On a tué le président! The nature of Passives and Ultra-indefinites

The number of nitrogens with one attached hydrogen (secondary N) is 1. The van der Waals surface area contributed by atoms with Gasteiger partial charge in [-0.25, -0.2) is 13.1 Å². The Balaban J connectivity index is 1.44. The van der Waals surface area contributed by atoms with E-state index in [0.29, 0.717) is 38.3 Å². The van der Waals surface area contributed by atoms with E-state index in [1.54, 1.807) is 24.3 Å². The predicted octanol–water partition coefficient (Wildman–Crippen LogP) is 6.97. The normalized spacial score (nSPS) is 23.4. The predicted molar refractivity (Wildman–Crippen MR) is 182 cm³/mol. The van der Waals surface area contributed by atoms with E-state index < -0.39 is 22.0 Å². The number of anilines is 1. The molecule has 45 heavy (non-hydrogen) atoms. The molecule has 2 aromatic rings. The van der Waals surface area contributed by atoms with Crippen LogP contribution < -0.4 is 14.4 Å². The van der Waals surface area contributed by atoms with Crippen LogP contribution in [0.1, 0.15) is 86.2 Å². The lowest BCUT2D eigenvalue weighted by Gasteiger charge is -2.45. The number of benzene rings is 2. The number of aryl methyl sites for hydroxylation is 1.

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Non-quantificational NP's are often divided into indefinites and definites. The former introduce new referents; the latter refer back to entities already introduced in discourse (see Kamp 1981, Heirri 1982, Fauconnier 1984, among others). In this paper, I amend this classification and show that some non-definite NP's, unlike ordinary indefinites, do not introduce discourse terms for future anaphoric reference. I call such NP's 'ultra-indefinites'. My primary example of ultra-indefinites comes from indefinite uses of the subject clitic (or affix) on 'people/someone' in French. Building on work in Discourse Representation Theory I propose to model ultra-indefinites by distinguishing two basic roles of argument NP's- as trackers of discourse referents and satisfiers of a predicate's argument positions- such that some, those I call ultra-indefinites, only fulfill the second function. Finally, I point out the functional similarities between indefinite uses of on and morphosyntactic passives and suggest that sign-based grammars or any grammar obeying Bach 1976's ruleto- nile hypothesis can easily model these functional similarities across morphosyntactic differences.